Poland has joined a list of countries, including Germany and France, who have questioned the efficacy of the AstraZeneca Covid-19 vaccine in elderly people, citing too little research involving people over the age of 55.
“If we are talking about the decision of the [Polish] medical council, we expect it in the coming days or possibly hours, but it is clear that elderly people will not be vaccinated with this shot,” said Michal Dworczyk, the prime minister’s top aide, who has been put in charge of vaccinations.
He added that a final decision on the issue would be made after the medical council had made its own recommendations clear.
Dworczyk acknowledged that the European Medicines Agency has approved the vaccine for people above the age of 18, but noted there were not yet enough results for its use among people over 55 to determine how well the vaccine will work for that cohort of the population.
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The move follows a similar decision in Germany where officials said last week the AstraZeneca coronavirus vaccine should not be given to people older than 65 years, once again citing a lack of data.
On Friday, French President Emmanuel Macron claimed that AstraZeneca’s Covid-19 vaccine was “quasi-ineffective for people over 65.” His remarks have subsequently been rejected by leading UK government scientists.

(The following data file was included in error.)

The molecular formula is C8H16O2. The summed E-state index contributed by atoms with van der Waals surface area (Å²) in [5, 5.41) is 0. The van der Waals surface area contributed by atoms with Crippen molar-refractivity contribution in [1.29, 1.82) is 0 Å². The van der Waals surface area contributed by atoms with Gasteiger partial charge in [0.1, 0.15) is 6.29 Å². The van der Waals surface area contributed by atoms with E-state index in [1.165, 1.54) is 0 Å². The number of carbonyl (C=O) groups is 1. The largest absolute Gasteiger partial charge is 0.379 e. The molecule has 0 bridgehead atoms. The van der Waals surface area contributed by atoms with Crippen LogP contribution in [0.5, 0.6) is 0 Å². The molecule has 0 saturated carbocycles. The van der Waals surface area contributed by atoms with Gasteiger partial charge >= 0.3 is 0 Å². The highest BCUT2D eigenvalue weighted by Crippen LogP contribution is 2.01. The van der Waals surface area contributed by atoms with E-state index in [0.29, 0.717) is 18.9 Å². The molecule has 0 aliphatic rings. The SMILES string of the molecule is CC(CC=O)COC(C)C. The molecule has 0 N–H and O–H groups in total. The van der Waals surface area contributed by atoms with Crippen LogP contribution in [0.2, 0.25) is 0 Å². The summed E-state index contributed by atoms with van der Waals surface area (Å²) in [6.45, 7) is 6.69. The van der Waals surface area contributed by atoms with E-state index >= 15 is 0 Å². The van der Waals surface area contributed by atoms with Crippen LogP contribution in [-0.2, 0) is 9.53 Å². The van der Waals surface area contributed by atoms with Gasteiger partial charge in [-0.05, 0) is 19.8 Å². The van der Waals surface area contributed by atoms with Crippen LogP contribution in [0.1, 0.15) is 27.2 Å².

“In my view the politicians need to understand the science before they make utterances like that,” Professor Anthony Harnden of the Joint Committee on Vaccination and Immunisation (JCVI) told Good Morning Britain on Monday.
“This vaccine [AstraZeneca’s Covid-19 jab], from the data, is very very effective against hospitalisations and deaths and nearly 100% effective actually,” he added.
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UK scientist slams Macron’s claims that AstraZeneca jab is ‘quasi-ineffective’ in over-65s
On Friday, the European Medicines Agency (EMA)recommended the vaccine, and the European Commission gave its final approval for the jab.
The EMA added that there wasn’t enough evidence to know how well the jab will work in over-55s but said protection is “expected,” given the immune response seen among this age group from other vaccines.
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